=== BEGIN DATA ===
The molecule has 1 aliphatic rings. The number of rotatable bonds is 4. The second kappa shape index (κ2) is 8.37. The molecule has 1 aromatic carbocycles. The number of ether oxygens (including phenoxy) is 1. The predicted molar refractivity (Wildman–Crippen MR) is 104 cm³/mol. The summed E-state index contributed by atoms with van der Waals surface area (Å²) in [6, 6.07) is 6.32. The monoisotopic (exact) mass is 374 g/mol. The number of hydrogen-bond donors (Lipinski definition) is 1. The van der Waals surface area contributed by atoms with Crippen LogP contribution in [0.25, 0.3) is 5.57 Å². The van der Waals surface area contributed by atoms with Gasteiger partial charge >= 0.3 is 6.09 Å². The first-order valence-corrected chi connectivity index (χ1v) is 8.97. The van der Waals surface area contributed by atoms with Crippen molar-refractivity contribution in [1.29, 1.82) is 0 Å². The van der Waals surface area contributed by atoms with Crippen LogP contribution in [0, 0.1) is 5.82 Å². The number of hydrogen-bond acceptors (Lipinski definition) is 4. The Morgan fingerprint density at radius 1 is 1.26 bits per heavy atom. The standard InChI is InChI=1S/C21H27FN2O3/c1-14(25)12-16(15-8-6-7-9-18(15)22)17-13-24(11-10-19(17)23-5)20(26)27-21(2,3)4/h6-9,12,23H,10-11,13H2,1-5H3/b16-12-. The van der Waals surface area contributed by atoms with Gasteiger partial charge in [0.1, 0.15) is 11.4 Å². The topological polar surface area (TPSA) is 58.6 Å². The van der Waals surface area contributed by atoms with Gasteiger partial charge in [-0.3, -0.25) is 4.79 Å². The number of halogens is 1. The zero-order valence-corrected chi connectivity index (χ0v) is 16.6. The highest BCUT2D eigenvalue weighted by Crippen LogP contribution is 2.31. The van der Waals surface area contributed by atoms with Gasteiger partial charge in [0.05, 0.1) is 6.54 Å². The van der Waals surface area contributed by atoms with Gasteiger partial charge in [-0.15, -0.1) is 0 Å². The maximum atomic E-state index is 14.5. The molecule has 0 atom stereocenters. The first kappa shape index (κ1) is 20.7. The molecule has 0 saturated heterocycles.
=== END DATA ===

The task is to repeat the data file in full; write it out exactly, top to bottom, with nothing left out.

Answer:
The molecule has 1 aliphatic rings. The number of rotatable bonds is 4. The second kappa shape index (κ2) is 8.37. The molecule has 1 aromatic carbocycles. The number of ether oxygens (including phenoxy) is 1. The predicted molar refractivity (Wildman–Crippen MR) is 104 cm³/mol. The summed E-state index contributed by atoms with van der Waals surface area (Å²) in [6, 6.07) is 6.32. The monoisotopic (exact) mass is 374 g/mol. The number of hydrogen-bond donors (Lipinski definition) is 1. The van der Waals surface area contributed by atoms with Crippen LogP contribution in [0.25, 0.3) is 5.57 Å². The van der Waals surface area contributed by atoms with Gasteiger partial charge >= 0.3 is 6.09 Å². The first-order valence-corrected chi connectivity index (χ1v) is 8.97. The van der Waals surface area contributed by atoms with Crippen molar-refractivity contribution in [1.29, 1.82) is 0 Å². The van der Waals surface area contributed by atoms with Crippen LogP contribution in [0, 0.1) is 5.82 Å². The number of hydrogen-bond acceptors (Lipinski definition) is 4. The Morgan fingerprint density at radius 1 is 1.26 bits per heavy atom. The standard InChI is InChI=1S/C21H27FN2O3/c1-14(25)12-16(15-8-6-7-9-18(15)22)17-13-24(11-10-19(17)23-5)20(26)27-21(2,3)4/h6-9,12,23H,10-11,13H2,1-5H3/b16-12-. The van der Waals surface area contributed by atoms with Gasteiger partial charge in [0.1, 0.15) is 11.4 Å². The topological polar surface area (TPSA) is 58.6 Å². The van der Waals surface area contributed by atoms with Gasteiger partial charge in [-0.3, -0.25) is 4.79 Å². The number of halogens is 1. The zero-order valence-corrected chi connectivity index (χ0v) is 16.6. The highest BCUT2D eigenvalue weighted by Crippen LogP contribution is 2.31. The van der Waals surface area contributed by atoms with Gasteiger partial charge in [0.05, 0.1) is 6.54 Å². The van der Waals surface area contributed by atoms with Gasteiger partial charge in [-0.15, -0.1) is 0 Å². The maximum atomic E-state index is 14.5. The molecule has 0 atom stereocenters. The first kappa shape index (κ1) is 20.7. The molecule has 0 saturated heterocycles.